Welcoming Spring on the Dairy Farm | Land O'Lakes
The windows are open. The laundry is on the clothesline. After flirting with us for several weeks, it appears that spring has finally arrived here in central Minnesota. There’s so much excitement during springtime on our dairy farm.
by Sadie Frericks
by Sadie Frericks
The windows are open. The laundry is on the clothesline. After flirting with us for several weeks, it appears that spring has finally arrived here in central Minnesota. There’s so much excitement during springtime on our dairy farm. Here’s what I’m looking forward to:
The most anticipated event of spring on our dairy farm is the day we open up the pasture gate and turn the cows out onto the fresh, green grass. The day is like a holiday, for both us and the cows.
Fresh grass also means that the snow is gone and the mud is mostly dried up, so our children can play outside without layers of winter clothes and mud boots. I love the freedom of letting them come and go without dressing and undressing as much as they do.
When the cows go out to pasture, I add a new chore (except it's hardly a chore) to my morning routine: walking the pasture to check for newborn calves. Since our cows don't give birth during the coldest part of winter, we have lots of newborn calves during the spring.
My daughter's favorite cow, Star, gave birth to a little girl calf last month. Her name is Sparkle. My son's favorite cow, Lucy, just had a little girl that he named Lego. As soon as our driveway dries out, Dan and Monika will be leading Lego and Sparkle around in circles, practicing for the county fair later this summer.
Newborn calves aren't the only babies on our farm during spring. Usually, a hen or two will hatch out a clutch of chicks. The first sight of a proud mama hen parading her little chicks around the yard is almost as exciting as watching the cows kick up their heels when they first run out to the pasture.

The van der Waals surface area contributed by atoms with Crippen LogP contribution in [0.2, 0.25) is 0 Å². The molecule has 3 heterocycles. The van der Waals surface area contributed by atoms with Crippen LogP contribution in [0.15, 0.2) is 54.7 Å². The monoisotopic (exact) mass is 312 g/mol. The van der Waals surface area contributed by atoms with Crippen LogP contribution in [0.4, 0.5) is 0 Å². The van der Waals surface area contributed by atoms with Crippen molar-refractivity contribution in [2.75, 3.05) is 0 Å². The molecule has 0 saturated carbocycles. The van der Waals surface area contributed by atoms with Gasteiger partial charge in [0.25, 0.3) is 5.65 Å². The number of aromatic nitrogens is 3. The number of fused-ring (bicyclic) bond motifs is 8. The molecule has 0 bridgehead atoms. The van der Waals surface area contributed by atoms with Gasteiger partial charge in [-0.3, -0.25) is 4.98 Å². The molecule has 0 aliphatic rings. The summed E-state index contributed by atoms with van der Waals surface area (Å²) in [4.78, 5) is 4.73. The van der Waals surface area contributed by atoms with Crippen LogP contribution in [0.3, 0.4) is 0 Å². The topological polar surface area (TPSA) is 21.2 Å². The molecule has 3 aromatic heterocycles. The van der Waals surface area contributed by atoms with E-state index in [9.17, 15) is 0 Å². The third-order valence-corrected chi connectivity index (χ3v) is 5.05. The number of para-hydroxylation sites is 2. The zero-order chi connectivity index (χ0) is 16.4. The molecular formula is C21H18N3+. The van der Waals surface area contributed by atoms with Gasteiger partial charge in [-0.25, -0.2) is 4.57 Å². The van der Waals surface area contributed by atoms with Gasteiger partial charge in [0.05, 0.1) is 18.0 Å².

Spring also brings new plant life to the farm. Our hay fields are waking up after slumbering for the winter. We'll soon be harvesting our first crop of hay. Seeds will be planted in the soil, with hopes for timely rains and abundant sunshine, so that we can grow enough food to feed our cattle for the next year.
I had a very small garden a couple years ago, but between chores and chasing after our kids and chasing the chickens out of the garden, I gave up on it. I think it's time to try again. My kids are fascinated with gardening and they’re old enough now to help — and to shut the gate that keeps the chickens out.
With so much going on this time of year, I don’t have much time to spend in the kitchen. This recipe is one of my favorite quick spring meals. I love the combination of spinach and bell peppers, as well as the way the cream and parmesan cheese bring all the flavors together.
You can serve this recipe for breakfast or brunch, with warm biscuits and fresh fruit. It's equally good for supper, with oven-roasted potatoes.
Yield: 4 servings
Prep Time: 5 minutes
Total Time: 25 minutes
· 1 Half Stick (1/4 cup) Land O Lakes® Butter
· 1 large red bell pepper, chopped
· 1 large sweet yellow onion, chopped
· ½ cup Land O Lakes® Heavy Whipping Cream or Half & Half
· Pinch salt
· 6 ounces (4 cups) baby spinach
· 8 Land O Lakes® Eggs
· Salt, if desired
· Pepper, if desired
· ½ cup grated Parmesan cheese
Melt 2 tablespoons butter in 12-inch nonstick skillet over medium-low heat. Add bell pepper and onion; cook until onions are translucent and just starting to brown. Stir in whipping cream and salt; continue cooking until mixture just comes to a boil. Add half of spinach; toss until the spinach is slightly wilted. Add remaining spinach to pan; continue tossing until all spinach is wilted. Cover pan; remove from heat.
Melt 1 tablespoon butter in another skillet over medium heat. Crack three or four eggs into pan, leaving space between each egg. Break yolks; sprinkle with salt and pepper, if desired. Cook until eggs are half set. Turn eggs; continue cooking until completely set. Remove eggs to plate; keep warm. Repeat with remaining butter and eggs.
Place two fried eggs onto each serving plate. Top each plate with 1/4 salad. Sprinkle each serving with 2 tablespoons Parmesan cheese.
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